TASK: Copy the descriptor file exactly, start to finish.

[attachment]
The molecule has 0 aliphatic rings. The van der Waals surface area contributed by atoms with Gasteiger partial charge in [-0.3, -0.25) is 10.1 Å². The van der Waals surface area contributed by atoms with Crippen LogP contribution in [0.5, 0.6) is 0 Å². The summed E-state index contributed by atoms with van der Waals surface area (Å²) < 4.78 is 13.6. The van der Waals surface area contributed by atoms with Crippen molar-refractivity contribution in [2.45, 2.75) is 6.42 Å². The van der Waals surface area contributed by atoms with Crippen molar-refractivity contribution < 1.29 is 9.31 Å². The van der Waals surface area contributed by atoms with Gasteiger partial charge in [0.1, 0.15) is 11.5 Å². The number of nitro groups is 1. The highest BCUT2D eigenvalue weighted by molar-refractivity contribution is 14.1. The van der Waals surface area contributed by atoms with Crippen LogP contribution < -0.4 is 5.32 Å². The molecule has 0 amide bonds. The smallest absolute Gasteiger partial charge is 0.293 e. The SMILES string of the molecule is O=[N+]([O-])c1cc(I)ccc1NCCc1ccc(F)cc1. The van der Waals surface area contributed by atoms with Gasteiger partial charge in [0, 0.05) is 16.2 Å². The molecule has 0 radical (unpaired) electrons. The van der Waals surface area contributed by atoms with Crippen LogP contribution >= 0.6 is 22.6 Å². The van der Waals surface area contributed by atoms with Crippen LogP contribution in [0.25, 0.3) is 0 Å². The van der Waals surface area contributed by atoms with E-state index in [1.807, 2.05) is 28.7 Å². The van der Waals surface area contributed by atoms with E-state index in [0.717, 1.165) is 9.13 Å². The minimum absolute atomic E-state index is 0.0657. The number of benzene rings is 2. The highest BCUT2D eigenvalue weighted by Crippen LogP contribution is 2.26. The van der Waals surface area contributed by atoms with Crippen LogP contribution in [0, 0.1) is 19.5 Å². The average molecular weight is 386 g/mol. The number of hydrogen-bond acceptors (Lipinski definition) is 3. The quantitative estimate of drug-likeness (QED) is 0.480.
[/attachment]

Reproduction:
The molecule has 0 aliphatic rings. The van der Waals surface area contributed by atoms with Gasteiger partial charge in [-0.3, -0.25) is 10.1 Å². The van der Waals surface area contributed by atoms with Crippen LogP contribution in [0.5, 0.6) is 0 Å². The summed E-state index contributed by atoms with van der Waals surface area (Å²) < 4.78 is 13.6. The van der Waals surface area contributed by atoms with Crippen molar-refractivity contribution in [2.45, 2.75) is 6.42 Å². The van der Waals surface area contributed by atoms with Crippen molar-refractivity contribution < 1.29 is 9.31 Å². The van der Waals surface area contributed by atoms with Gasteiger partial charge in [0.1, 0.15) is 11.5 Å². The number of nitro groups is 1. The highest BCUT2D eigenvalue weighted by molar-refractivity contribution is 14.1. The van der Waals surface area contributed by atoms with Crippen LogP contribution < -0.4 is 5.32 Å². The molecule has 0 amide bonds. The smallest absolute Gasteiger partial charge is 0.293 e. The SMILES string of the molecule is O=[N+]([O-])c1cc(I)ccc1NCCc1ccc(F)cc1. The van der Waals surface area contributed by atoms with Gasteiger partial charge in [0, 0.05) is 16.2 Å². The molecule has 0 radical (unpaired) electrons. The van der Waals surface area contributed by atoms with Crippen LogP contribution >= 0.6 is 22.6 Å². The van der Waals surface area contributed by atoms with Crippen LogP contribution in [0.25, 0.3) is 0 Å². The van der Waals surface area contributed by atoms with E-state index in [1.807, 2.05) is 28.7 Å². The van der Waals surface area contributed by atoms with E-state index in [0.717, 1.165) is 9.13 Å². The minimum absolute atomic E-state index is 0.0657. The number of benzene rings is 2. The highest BCUT2D eigenvalue weighted by Crippen LogP contribution is 2.26. The van der Waals surface area contributed by atoms with Crippen LogP contribution in [0, 0.1) is 19.5 Å². The average molecular weight is 386 g/mol. The number of hydrogen-bond acceptors (Lipinski definition) is 3. The quantitative estimate of drug-likeness (QED) is 0.480.